By: Chris Shaffer
After frigid temperatures blanketed the greater Anchorage area and Kenai Peninsula a week ago more mild conditions have settled in. In fact, this week the region has seen bumps of heat greater than freezing. It’s been a welcomed site for many ice anglers. Given the favorable conditions we ventured out on the Kenai Peninsula to target rainbow trout on a roadside water along the Seward Highway.
It wasn’t difficult to find a lake to fish. Although access to many lakes is limited to those with snowmobiles or on snowshoes this time of year, digging on the Alaska Department of Fish & Game’s website reveals plenty of easy to reach waters that are heavily stocked with rainbow trout. Many of these waters also harbor dolly varden.
While conditions were mild action remain steady throughout the day. We started fishing around 11 am, stopped at 5 and didn’t see another angler at the particular lake we fished. We caught more than two dozen fish, mostly 10-12 inch dolly varden, which grabbed our bait before the rainbows could swoop in.
How do we know this? We watched a few hours on an underwater camera. Every time a rainbow came in to investigate our bait the dollies seemed threatened and grabbed it before the bows had a chance. What we did notice was the rainbows were in the lower third of the water column, while the dolly varden remained focusing on slurping stuff off the bottom.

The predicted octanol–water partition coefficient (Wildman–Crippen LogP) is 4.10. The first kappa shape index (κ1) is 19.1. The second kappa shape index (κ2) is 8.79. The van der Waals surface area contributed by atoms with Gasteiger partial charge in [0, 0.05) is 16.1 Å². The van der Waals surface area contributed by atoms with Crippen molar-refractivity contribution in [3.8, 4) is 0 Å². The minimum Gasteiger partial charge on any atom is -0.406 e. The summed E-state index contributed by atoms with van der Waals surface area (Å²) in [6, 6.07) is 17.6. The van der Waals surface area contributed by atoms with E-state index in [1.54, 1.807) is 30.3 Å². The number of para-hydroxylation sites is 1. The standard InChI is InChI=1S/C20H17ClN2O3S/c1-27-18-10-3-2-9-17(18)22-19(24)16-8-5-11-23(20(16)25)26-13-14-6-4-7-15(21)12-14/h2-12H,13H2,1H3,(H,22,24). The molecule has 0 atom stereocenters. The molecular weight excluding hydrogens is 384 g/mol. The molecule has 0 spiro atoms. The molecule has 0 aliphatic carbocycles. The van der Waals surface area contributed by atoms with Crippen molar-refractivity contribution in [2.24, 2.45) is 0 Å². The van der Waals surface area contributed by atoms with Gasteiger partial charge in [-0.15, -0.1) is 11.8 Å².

We spent the day using two baits: Fire Bait and Fire Brine shrimp, both of which were tipped on various jigs. Regardless of what bait we used the rainbow trout weren’t aggressive. In fact, we often saw them swim up to the shrimp, touch it with their nose, back off and then swim up to it again and nudge it. They did that a few times before grabbing it and taking off.
Color didn’t seem to make a large difference. We caught trout on various colors of Fire Bait and Orange, Pink, Red & Natural Fire Brine shrimp. This is grocery store uncooked shrimp, not salad shrimp although that would work too. We brined the full shrimp and then cut them in small pieces, roughly the size of your thumbnail, before piercing them on jigs from a 1/64-ounce to a size two hook. We tried to go with a larger hook to keep some of the smaller dolly varden from eating our baits, but it didn’t work. The dolly varden were too eager.
Editor’s Note: For a complete list of all the stocked lakes on the Seward Highway please consult the Alaska Department of Fish & Game’s website at http://www.adfg.alaska.gov. Team Pautzke filmed Pautzke Outdoors yesterday on the Seward Highway with Dustin Slinker of The Bait Shack. For more info on his guided ice fishing trip please visit http://www.thebaitshackak.com or call 907-522-FISH (3474).